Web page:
planning audit frequency and scope include the following :

Exiting legal requirements (e.g., cGMPs)

Overall compliance status and history of the company or facility

Robustness of a company’s quality risk management activities

Complexity of the site

Complexity of the manufacturing process

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Complexity of the product and its therapeutic significance

Number and significations of quality defects (e.g., recall)

Result of previous audits/inspections that can include prior
internal audit results as well as regulatory (e.g., state, federal, or
other regulatory agencies) and third-party audits.

Major changes of building, equipment, process and key personnel

Experience with manufacturing of a product (e.g., frequency,
volume, number of batches )

Test results of official control laboratories

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Different audit approaches may be applied depending on the

intended purpose and scope of the audit.

A top-down approaches first evaluates the overall structure of the

quality system and its subsystem.

Subsystem may be chosen for review.

Systems identified and developed by the FDA in a SIX-

SYSTEM inspection model for the inspection of drug

manufacturers.

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Overall quality system

Facilities and equipment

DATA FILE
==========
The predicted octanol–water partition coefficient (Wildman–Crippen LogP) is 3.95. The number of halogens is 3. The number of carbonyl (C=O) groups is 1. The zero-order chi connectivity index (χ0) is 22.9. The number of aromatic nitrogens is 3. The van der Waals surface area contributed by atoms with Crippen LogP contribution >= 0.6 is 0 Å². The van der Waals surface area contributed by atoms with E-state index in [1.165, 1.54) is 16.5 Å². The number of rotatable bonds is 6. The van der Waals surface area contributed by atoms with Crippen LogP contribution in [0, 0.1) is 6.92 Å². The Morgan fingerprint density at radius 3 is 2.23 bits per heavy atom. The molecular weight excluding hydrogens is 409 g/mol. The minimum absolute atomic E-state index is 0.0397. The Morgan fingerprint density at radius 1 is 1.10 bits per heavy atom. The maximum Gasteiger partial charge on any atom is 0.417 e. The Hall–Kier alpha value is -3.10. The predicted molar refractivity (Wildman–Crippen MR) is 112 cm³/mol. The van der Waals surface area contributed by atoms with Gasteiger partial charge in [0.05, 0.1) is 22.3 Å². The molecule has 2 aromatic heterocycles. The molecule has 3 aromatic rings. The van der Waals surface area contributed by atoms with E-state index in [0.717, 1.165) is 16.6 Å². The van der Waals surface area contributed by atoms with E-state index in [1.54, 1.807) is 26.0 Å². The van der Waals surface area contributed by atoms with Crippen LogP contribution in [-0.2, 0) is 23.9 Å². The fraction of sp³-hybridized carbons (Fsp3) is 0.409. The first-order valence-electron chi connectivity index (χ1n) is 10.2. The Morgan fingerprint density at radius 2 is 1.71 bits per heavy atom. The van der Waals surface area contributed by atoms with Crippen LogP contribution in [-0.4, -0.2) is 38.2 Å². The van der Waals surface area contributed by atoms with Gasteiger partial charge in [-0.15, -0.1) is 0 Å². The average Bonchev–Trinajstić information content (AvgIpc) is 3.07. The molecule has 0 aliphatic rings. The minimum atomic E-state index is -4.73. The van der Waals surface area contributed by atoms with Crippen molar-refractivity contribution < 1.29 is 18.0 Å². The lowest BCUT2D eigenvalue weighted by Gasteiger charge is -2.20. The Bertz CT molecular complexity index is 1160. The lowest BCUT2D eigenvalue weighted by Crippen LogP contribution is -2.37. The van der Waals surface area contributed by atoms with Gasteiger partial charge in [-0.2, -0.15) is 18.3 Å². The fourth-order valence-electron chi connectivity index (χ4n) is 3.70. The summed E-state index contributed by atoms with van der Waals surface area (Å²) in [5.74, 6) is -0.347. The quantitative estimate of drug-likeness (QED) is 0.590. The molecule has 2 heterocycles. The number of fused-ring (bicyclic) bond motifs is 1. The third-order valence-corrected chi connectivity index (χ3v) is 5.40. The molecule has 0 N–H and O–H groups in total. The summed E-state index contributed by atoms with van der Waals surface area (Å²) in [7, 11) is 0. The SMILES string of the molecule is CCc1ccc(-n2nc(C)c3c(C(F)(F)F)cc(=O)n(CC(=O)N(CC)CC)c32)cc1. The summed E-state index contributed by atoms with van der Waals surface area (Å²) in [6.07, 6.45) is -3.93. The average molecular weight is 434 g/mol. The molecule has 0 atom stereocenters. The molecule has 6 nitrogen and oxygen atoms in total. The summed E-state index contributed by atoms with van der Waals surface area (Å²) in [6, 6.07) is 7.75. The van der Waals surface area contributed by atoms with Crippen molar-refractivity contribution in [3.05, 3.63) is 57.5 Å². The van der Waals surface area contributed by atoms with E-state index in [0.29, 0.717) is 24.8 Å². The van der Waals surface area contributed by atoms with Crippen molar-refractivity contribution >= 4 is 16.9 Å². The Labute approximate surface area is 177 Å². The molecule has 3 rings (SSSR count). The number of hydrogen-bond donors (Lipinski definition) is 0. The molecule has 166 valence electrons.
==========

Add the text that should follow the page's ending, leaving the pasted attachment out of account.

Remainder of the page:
Materials system

Production system

Packaging system

Laboratory controls

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[COMPANY NAME ] QUALITY SYSTEM AUDIT CHECKLIST

FROM: REV: DATE: APPROVED :

AUDIT DATES (S): Refs:

Auditor: TITLE SIGNATURE :

REQUIREMENT cGMP SECTION CROSS CONFORMS (Y/N/NA) OBJECTIVE
REFERENCE EVIDENCE AND

COMMENTS

SUBSYSTEM 1

REQUIREMENTS 1.1

REQUIREMENTS 1.2

SUBSYSTEM 2
RREEQUREMENTS 2.1

REQUIREMENTS 2.2

SUBSYSTEM 3

REQUIREMENTS 3.1

REQUIREMENTS 3.2

SUBSYSTEM N
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CORRECTIVE AND PREVENTIVE ACTION

A corrective and preventive action may be initiated based on

reviewed and analysis of quality data from a verity of sources

including adverse experiences, product complaints, quality audits,

FDA inspection, third-party inspections, nonconforming materials

reports, process control information, trend analyses, and other

sources.

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A firm’s CAPA system and process should be designed to analyse
and respond to quality issues in a systematic way that is
commensurate with the risk.

The system should provide for the verification or validation of
corrective and preventive actions to assure their effectiveness and
to assure that actions do not adversely affect the finished product.

The system should also assure that pertinent CAPA information is